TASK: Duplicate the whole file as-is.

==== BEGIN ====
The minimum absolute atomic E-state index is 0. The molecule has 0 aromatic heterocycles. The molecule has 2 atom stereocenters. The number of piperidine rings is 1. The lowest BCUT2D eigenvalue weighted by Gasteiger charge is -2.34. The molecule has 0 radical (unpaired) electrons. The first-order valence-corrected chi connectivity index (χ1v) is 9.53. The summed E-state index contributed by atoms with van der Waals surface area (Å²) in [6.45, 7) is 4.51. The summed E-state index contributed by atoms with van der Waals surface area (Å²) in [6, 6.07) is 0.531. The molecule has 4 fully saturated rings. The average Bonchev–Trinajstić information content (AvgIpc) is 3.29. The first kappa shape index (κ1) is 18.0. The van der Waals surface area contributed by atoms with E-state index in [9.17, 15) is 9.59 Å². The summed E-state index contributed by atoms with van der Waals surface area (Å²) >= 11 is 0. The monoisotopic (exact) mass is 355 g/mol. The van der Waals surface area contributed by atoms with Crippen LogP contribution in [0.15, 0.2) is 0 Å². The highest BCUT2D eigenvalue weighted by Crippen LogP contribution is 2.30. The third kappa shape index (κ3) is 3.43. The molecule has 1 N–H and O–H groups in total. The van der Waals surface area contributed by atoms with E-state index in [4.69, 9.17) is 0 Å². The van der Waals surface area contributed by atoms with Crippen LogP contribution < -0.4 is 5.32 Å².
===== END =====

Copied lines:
The minimum absolute atomic E-state index is 0. The molecule has 0 aromatic heterocycles. The molecule has 2 atom stereocenters. The number of piperidine rings is 1. The lowest BCUT2D eigenvalue weighted by Gasteiger charge is -2.34. The molecule has 0 radical (unpaired) electrons. The first-order valence-corrected chi connectivity index (χ1v) is 9.53. The summed E-state index contributed by atoms with van der Waals surface area (Å²) in [6.45, 7) is 4.51. The summed E-state index contributed by atoms with van der Waals surface area (Å²) in [6, 6.07) is 0.531. The molecule has 4 fully saturated rings. The average Bonchev–Trinajstić information content (AvgIpc) is 3.29. The first kappa shape index (κ1) is 18.0. The van der Waals surface area contributed by atoms with E-state index in [9.17, 15) is 9.59 Å². The summed E-state index contributed by atoms with van der Waals surface area (Å²) >= 11 is 0. The monoisotopic (exact) mass is 355 g/mol. The van der Waals surface area contributed by atoms with Crippen LogP contribution in [0.15, 0.2) is 0 Å². The highest BCUT2D eigenvalue weighted by Crippen LogP contribution is 2.30. The third kappa shape index (κ3) is 3.43. The molecule has 1 N–H and O–H groups in total. The van der Waals surface area contributed by atoms with E-state index in [4.69, 9.17) is 0 Å². The van der Waals surface area contributed by atoms with Crippen LogP contribution < -0.4 is 5.32 Å².